The comfort woman, a blue scarf wrapped around her grey neck, sits across from the Japanese Embassy, as innocent as a schoolgirl.
Students and well-meaning tourists drop by every day to take photos with her. A group of nice people under a large plastic sheet keeps vigil round-the-clock lest she come to any harm. Every Wednesday a larger group of nuns and other worthy folk come by to sing songs and shout at the embassy (even though it is now a construction site).
Would that this representative of Korean womanhood had been as loved and protected in real life as the statue of her is today.
But Korea was a different place 75 years ago. Not only was it part of Japan and not only were millions like her being conscripted to help the war effort. But also, everyone was poor.
And in those days men looked upon women differently than they do today.
At least that's what I thought until recently, before three things changed my mind.
One was an interview with a prominent expert on prostitution. When I asked what she thought of the comfort women issue, she asked me to put my pen down so that she could rant politically incorrectly off-the-record.
"It's a joke," she said. "Pure hypocrisy."
We all know Japan was guilty of terrible things up to 1945, but, she said, this chauvinistic focus on justice for a historical matter is popular with Koreans because it conveniently distracts us from the real issue and our own continued guilt.
The real issue is the attitude in Korea of men towards women and human trafficking in the sex industry that operates on the scale it does as a consequence of that attitude.
That explained for me the odd fact that the comfort women story did not surface until 40 years after the war. People in 1945 were of course angry about the Japanese occupation but the comfort women did not appear important then, few even knew about it because male attitudes toward women and the trafficking of young women to service them hadn't changed with national liberation.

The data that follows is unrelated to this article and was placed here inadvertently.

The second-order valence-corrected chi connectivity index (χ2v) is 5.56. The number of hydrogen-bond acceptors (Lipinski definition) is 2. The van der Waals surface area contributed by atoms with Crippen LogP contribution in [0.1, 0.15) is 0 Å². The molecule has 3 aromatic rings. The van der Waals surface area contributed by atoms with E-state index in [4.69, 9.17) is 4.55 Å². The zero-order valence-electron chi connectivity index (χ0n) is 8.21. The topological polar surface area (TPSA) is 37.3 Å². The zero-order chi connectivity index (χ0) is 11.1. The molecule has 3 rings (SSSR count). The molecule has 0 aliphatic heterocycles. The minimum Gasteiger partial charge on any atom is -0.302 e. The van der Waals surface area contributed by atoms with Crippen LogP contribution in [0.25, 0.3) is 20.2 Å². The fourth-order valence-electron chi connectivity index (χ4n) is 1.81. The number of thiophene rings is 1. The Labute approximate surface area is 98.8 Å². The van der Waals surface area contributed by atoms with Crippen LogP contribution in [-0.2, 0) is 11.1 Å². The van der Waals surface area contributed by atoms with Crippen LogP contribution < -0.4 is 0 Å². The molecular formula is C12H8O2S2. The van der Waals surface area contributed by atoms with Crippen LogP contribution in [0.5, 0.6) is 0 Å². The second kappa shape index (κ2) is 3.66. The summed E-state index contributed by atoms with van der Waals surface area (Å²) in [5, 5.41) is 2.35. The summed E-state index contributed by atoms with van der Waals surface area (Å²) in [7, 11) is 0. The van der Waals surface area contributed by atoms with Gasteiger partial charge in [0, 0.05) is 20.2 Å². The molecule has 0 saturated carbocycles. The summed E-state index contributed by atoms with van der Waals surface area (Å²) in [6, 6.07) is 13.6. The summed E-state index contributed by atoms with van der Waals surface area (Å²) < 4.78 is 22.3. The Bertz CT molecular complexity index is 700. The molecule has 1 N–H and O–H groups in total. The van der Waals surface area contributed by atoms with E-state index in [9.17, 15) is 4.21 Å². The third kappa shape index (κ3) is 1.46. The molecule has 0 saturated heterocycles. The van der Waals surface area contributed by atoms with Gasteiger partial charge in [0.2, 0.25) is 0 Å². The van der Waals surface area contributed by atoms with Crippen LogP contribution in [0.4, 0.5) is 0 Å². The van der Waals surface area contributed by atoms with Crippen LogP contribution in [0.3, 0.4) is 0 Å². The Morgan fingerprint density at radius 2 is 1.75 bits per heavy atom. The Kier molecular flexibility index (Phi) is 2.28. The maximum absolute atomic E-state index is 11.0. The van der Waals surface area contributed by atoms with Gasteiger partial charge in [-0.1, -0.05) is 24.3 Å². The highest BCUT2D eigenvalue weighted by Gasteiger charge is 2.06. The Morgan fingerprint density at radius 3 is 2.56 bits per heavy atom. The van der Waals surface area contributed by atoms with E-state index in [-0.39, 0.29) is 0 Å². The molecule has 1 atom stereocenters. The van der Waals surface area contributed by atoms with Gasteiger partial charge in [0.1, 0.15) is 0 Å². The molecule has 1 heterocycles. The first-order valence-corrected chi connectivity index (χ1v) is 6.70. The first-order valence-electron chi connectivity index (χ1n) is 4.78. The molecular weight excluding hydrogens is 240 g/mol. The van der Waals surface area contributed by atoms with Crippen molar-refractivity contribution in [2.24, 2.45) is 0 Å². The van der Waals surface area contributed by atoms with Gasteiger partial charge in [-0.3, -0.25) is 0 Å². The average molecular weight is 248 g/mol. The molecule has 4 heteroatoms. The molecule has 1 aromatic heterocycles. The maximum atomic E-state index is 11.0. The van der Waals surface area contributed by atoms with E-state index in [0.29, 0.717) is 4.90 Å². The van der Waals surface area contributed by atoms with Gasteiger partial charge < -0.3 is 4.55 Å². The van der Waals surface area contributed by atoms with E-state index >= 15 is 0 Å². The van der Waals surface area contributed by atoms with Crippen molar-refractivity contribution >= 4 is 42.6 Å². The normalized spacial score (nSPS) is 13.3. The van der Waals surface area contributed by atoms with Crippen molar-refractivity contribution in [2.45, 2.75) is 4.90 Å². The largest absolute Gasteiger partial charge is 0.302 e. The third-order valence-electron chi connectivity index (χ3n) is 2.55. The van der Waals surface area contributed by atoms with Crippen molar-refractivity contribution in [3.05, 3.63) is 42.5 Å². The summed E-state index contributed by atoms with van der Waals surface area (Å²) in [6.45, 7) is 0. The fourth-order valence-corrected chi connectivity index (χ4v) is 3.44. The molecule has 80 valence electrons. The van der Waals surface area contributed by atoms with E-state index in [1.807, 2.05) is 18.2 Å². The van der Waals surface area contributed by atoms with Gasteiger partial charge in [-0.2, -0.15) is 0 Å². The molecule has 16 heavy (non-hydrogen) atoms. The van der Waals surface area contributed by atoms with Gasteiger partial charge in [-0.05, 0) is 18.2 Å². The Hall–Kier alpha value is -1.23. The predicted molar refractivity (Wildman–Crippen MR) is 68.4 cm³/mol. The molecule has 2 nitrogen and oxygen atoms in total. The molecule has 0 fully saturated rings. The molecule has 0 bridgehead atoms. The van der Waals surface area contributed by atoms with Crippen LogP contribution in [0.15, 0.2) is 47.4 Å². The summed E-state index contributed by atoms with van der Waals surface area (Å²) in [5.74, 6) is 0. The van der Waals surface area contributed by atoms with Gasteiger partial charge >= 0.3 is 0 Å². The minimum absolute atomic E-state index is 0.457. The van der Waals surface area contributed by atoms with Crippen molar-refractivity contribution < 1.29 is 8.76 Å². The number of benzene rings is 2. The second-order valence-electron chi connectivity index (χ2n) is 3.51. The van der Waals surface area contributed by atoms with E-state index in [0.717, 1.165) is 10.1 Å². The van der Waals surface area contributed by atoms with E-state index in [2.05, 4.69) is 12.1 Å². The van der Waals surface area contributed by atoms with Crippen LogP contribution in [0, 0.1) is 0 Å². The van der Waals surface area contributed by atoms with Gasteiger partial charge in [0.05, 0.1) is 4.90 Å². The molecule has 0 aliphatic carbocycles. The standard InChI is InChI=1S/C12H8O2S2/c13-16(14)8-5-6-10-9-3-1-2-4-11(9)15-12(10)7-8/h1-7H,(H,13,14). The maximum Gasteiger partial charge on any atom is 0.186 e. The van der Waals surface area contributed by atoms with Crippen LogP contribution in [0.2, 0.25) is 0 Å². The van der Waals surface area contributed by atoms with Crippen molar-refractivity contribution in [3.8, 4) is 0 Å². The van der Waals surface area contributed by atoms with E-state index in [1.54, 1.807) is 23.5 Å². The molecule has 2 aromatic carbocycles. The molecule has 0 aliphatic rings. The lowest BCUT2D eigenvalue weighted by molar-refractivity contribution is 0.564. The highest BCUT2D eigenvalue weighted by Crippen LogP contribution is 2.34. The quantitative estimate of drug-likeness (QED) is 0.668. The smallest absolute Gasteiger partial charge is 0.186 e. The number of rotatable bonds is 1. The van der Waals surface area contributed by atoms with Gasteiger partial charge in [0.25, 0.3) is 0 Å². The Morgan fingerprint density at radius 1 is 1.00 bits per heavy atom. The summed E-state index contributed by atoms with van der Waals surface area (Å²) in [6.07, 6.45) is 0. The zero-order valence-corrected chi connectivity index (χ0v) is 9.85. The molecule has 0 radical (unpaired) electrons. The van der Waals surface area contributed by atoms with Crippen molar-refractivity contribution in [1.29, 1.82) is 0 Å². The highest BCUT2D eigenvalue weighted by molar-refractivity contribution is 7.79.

The country might have been freed after World War II, but its young women weren't. Korean pimps were still tricking and recruiting them into prostitution.
The second thing I learned recently was one of those things that you feel you knew but didn't really get. It is that this country, which expats like me proudly boast of as being safe and free of street crime, is a scary place for women.
I knew stories but I had not seen them as part of a larger pattern until my wife and her friends one night told me some stories.
For example, one said, there's the relative, living separately from his wife, who told her in front of their children that if she found someone else, "She would be killed." Or the friend, also separated, whose husband called her to meet about their daughter and raped her in the back of the car.
In neither case did the woman think of calling the police.
The normality of such incidents helps explain why 80 percent of the victims of violent attacks in Korea are women. In other countries, young men brawl and attack one another, especially when they're drunk, not a good thing, of course, but it is as if in Korea drunk men still retain enough good sense not to be aggressive with someone who might hurt them back.
The third thing to change my mind was the murder of the young woman in the mixed toilet of the noraebang near Gangnam Station in Seoul. When the reaction to this horrible crime turned into protests to make the streets safe for women, so many men felt the case had been hijacked by activists because the murderer was, unlike them, a mental case.
That's a fair point but it's one that reveals that, like me, men don't really get this issue.
It is that when so many women live in fear, not of the lunatic but of the normal man, something is wrong and needs to be addressed, not simply by legislation but by social change, by new attitudes that can prevail over the unwholesome old.
To achieve such change, it would be useful among other things to stop distracting ourselves with matters of history, as tragic and true as they may be.
To that end, is it not time to put this longstanding protest against one of our closest allies for an ancient wrong in its place and move the comfort woman statue to a more appropriate venue like, exit 10 of Gangam Station?
Michael Breen is the CEO of Insight Communications Consultants, a public relations company, and author of "The Koreans" and "Kim Jong-il: North Korea's Dear Leader."